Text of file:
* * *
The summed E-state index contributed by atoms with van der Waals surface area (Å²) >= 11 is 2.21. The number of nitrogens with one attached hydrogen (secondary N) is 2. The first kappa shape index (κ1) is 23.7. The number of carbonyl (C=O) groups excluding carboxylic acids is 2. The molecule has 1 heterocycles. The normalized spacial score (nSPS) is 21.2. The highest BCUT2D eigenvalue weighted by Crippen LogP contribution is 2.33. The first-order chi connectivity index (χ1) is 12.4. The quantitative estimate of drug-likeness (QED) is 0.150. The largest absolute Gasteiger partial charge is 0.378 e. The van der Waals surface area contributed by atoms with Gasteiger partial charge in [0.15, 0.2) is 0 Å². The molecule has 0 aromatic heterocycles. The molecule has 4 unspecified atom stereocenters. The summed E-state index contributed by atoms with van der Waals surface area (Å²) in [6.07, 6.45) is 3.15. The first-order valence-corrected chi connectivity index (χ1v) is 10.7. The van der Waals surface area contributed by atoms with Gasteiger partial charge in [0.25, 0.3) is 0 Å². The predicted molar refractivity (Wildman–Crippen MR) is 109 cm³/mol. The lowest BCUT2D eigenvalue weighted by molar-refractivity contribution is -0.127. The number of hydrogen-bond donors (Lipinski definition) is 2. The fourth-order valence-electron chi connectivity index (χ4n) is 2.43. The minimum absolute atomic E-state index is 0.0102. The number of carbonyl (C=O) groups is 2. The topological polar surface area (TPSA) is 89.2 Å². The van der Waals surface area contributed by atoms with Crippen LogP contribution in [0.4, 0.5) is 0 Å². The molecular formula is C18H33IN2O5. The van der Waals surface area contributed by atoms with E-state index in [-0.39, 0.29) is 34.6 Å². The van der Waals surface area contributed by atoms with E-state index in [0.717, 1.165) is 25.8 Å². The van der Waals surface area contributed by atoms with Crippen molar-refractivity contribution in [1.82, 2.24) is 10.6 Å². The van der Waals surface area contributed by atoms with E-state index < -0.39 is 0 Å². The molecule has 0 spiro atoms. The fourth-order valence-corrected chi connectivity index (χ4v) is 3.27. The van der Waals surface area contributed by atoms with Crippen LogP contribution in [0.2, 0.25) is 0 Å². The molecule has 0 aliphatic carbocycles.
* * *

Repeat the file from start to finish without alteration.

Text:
The summed E-state index contributed by atoms with van der Waals surface area (Å²) >= 11 is 2.21. The number of nitrogens with one attached hydrogen (secondary N) is 2. The first kappa shape index (κ1) is 23.7. The number of carbonyl (C=O) groups excluding carboxylic acids is 2. The molecule has 1 heterocycles. The normalized spacial score (nSPS) is 21.2. The highest BCUT2D eigenvalue weighted by Crippen LogP contribution is 2.33. The first-order chi connectivity index (χ1) is 12.4. The quantitative estimate of drug-likeness (QED) is 0.150. The largest absolute Gasteiger partial charge is 0.378 e. The van der Waals surface area contributed by atoms with Gasteiger partial charge in [0.15, 0.2) is 0 Å². The molecule has 0 aromatic heterocycles. The molecule has 4 unspecified atom stereocenters. The summed E-state index contributed by atoms with van der Waals surface area (Å²) in [6.07, 6.45) is 3.15. The first-order valence-corrected chi connectivity index (χ1v) is 10.7. The van der Waals surface area contributed by atoms with Gasteiger partial charge in [0.25, 0.3) is 0 Å². The predicted molar refractivity (Wildman–Crippen MR) is 109 cm³/mol. The lowest BCUT2D eigenvalue weighted by molar-refractivity contribution is -0.127. The number of hydrogen-bond donors (Lipinski definition) is 2. The fourth-order valence-electron chi connectivity index (χ4n) is 2.43. The minimum absolute atomic E-state index is 0.0102. The number of carbonyl (C=O) groups is 2. The topological polar surface area (TPSA) is 89.2 Å². The van der Waals surface area contributed by atoms with Crippen LogP contribution in [0.4, 0.5) is 0 Å². The molecular formula is C18H33IN2O5. The van der Waals surface area contributed by atoms with E-state index in [-0.39, 0.29) is 34.6 Å². The van der Waals surface area contributed by atoms with E-state index in [0.717, 1.165) is 25.8 Å². The van der Waals surface area contributed by atoms with Crippen molar-refractivity contribution in [1.82, 2.24) is 10.6 Å². The van der Waals surface area contributed by atoms with E-state index < -0.39 is 0 Å². The molecule has 0 spiro atoms. The fourth-order valence-corrected chi connectivity index (χ4v) is 3.27. The van der Waals surface area contributed by atoms with Crippen LogP contribution in [0.2, 0.25) is 0 Å². The molecule has 0 aliphatic carbocycles.